The current Yes really has more pedigree than many people give it credit for. You have Alan White, who is the only living member who has never left the band, Geoff Downes goes back to 1980, Billy Sherwood has been involved with the band for decades and Jon Davison sounds fantastic. He has really grown into the role. And, of course, there is your guitar style, which cannot be replicated by anybody out there.
I imagine you tune all that out, but I wish people would be mature and just be grateful that there is so much Yes activity going on. People should accept that, after fifty years, the song remains the same but people come and go out of necessity.
SH: When ABWH went out, Bill, Rick and I basically wanted to carry on being called ABWH. We weren't really interested in being called Yes, but there was a contingent in the band and the management that very much encouraged us to rejoin Yes. Actually, the three of us ended up with nothing. That lineup didn't continue after Union so we lost everything.
ARW (Anderson, Rabin, Wakeman) came out and they justified their existence. They're ARW. Nobody can deny them the right to do that. Now there's a bit of game playing going on, adding that particular thing. I don't know if they are going to make things more interestingly confusing by calling it quintessential Yes.
It's up to them what they do. They're free, we're free. We're tolerant and they're tolerant. Hopefully, people won't go around saying "We don't like those guys." We never said that. We want to be sharing and positive about everything we can generate, which I think is important.
If the fans have got a choice, now, to see different versions of things, then so be it. I can't see a problem.
Eric: I remember seeing Yes on that last tour in 2004, with Jon and Rick, and there was a moment during the show, I forget which song, but suddenly there was this backlit stage behind Alan and there was somebody's wife, banging on a tambourine and dancing to the music (Steve chuckling in the background). My friend looked at me and said "That sure looks like a compromise!" You start thinking about Spinal Tap and, when you get to a certain point in your career; you just don't want to have to deal with things like that.
SH: Not if you can help it. No (Laughter).
Eric: I've got one last question that I have been sitting on for about forty years and I want to know if you remember this. It was the Tormato tour, In the Round, at the Civic Arena in Pittsburgh. You guys were about twenty bars away from wrapping up "Awaken" when this 6' 5' hillbilly in overalls sauntered up onto the stage and grabbed Jon from behind in a bear hug. The music stopped, the lights went up and dozens of people poured onto the stage...they were popping out of the floor...but no one could get that guy to release Jon.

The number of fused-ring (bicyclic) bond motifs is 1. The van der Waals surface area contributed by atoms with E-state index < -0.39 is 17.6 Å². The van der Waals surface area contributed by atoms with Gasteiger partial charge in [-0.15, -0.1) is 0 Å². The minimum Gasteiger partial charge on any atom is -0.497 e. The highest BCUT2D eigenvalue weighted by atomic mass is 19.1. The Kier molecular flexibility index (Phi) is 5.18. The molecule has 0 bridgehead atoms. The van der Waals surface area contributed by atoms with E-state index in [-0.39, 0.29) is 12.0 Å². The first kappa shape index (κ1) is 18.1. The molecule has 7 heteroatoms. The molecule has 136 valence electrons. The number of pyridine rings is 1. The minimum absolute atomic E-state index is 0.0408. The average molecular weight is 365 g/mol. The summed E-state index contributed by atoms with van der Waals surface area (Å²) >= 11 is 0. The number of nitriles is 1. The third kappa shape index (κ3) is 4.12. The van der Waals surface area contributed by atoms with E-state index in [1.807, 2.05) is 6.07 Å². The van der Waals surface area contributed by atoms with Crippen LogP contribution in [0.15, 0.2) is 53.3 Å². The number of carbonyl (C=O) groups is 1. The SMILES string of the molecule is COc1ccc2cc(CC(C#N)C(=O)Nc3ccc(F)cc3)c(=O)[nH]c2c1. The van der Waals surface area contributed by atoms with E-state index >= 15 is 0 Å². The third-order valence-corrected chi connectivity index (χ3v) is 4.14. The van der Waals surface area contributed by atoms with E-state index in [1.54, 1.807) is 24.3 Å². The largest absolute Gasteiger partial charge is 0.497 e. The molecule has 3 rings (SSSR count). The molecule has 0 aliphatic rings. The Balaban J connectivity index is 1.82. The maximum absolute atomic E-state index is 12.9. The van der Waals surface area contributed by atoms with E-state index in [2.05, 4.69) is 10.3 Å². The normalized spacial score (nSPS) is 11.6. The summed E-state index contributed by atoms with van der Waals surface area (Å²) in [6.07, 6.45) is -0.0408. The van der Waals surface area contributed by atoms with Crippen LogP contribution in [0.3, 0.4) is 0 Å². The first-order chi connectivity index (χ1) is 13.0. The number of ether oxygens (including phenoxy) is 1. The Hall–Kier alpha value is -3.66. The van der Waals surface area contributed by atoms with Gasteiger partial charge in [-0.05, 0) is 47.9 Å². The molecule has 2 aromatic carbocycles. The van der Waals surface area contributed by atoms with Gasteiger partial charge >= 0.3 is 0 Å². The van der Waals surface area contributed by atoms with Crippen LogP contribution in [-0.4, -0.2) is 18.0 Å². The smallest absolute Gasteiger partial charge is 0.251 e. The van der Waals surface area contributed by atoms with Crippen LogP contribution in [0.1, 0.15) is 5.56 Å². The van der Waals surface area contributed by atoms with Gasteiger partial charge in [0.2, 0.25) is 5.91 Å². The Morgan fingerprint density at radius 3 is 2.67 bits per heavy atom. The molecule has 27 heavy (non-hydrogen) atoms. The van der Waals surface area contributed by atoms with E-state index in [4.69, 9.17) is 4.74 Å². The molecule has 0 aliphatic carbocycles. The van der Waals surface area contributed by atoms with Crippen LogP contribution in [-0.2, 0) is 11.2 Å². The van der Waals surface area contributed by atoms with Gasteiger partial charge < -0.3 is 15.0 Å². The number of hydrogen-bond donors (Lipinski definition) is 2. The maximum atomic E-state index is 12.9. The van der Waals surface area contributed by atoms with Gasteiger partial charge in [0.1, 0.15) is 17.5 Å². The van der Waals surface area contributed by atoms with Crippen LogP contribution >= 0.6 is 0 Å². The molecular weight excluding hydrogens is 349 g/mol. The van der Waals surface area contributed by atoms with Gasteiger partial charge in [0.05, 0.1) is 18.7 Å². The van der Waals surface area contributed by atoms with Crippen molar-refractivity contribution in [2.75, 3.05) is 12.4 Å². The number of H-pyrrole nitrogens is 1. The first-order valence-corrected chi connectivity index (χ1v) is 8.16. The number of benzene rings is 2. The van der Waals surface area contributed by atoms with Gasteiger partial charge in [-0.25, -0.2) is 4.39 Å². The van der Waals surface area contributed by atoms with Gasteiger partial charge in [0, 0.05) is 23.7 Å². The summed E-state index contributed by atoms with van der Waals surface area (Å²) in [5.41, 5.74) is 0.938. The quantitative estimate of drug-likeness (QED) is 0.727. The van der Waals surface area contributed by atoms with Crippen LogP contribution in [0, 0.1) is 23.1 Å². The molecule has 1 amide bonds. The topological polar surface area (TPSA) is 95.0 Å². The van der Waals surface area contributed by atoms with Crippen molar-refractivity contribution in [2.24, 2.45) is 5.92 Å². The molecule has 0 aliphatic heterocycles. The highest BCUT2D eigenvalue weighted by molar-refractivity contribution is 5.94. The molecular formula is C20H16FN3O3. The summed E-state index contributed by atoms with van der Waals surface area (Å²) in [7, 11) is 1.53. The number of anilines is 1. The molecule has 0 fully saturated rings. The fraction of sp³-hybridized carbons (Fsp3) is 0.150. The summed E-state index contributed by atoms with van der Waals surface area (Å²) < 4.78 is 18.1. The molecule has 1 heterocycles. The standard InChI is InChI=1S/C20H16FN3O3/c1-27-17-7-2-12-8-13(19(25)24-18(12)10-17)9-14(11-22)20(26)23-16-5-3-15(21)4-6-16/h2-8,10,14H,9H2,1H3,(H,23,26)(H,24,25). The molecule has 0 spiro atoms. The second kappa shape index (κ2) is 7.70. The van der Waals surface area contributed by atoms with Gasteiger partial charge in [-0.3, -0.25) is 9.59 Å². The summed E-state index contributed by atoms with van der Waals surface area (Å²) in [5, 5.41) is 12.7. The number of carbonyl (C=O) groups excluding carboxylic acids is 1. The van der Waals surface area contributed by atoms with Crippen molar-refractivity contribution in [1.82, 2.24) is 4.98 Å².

All you could see was a crowd of people with the assailant's head poking out because he was taller than everybody. After a few minutes, I saw a Billy club come down on the guy's head and they dragged him away. Rick helped Jon collect himself, the lights went down and then it was "High vibration go on..."
SH: In a hazy way I might. I don't particularly remember that incident, but it may be because I didn't want to remember it. There are things that happened and each one was unique. Sometimes it was a girl running up, or a guy...people worried. We needed to worry. It's not clever when people decide to take advantage of that situation. So we have to watch out.
There is a level of that that isn't acceptable when people try to engage with us at the front of the stage. That does happen at quite a few shows where people are really making their presence felt instead of being part of the audience and listening to the show.
Eric: Just be glad that Saturday Night Live never did a comedy sketch about Yes. They did a sketch where Blue Oyster Cult was recording "Don't Fear the Reaper" and Christopher Walken was their producer who kept demanding more cowbell on every take. Now, wherever they go play, some clowns are always up in front of the stage banging on cowbells.
SH: That must be just dreadful for them. Worse than the Beatles having jellybeans thrown at them!
Eric Sandberg: My true opinion on everything is that it's splunge.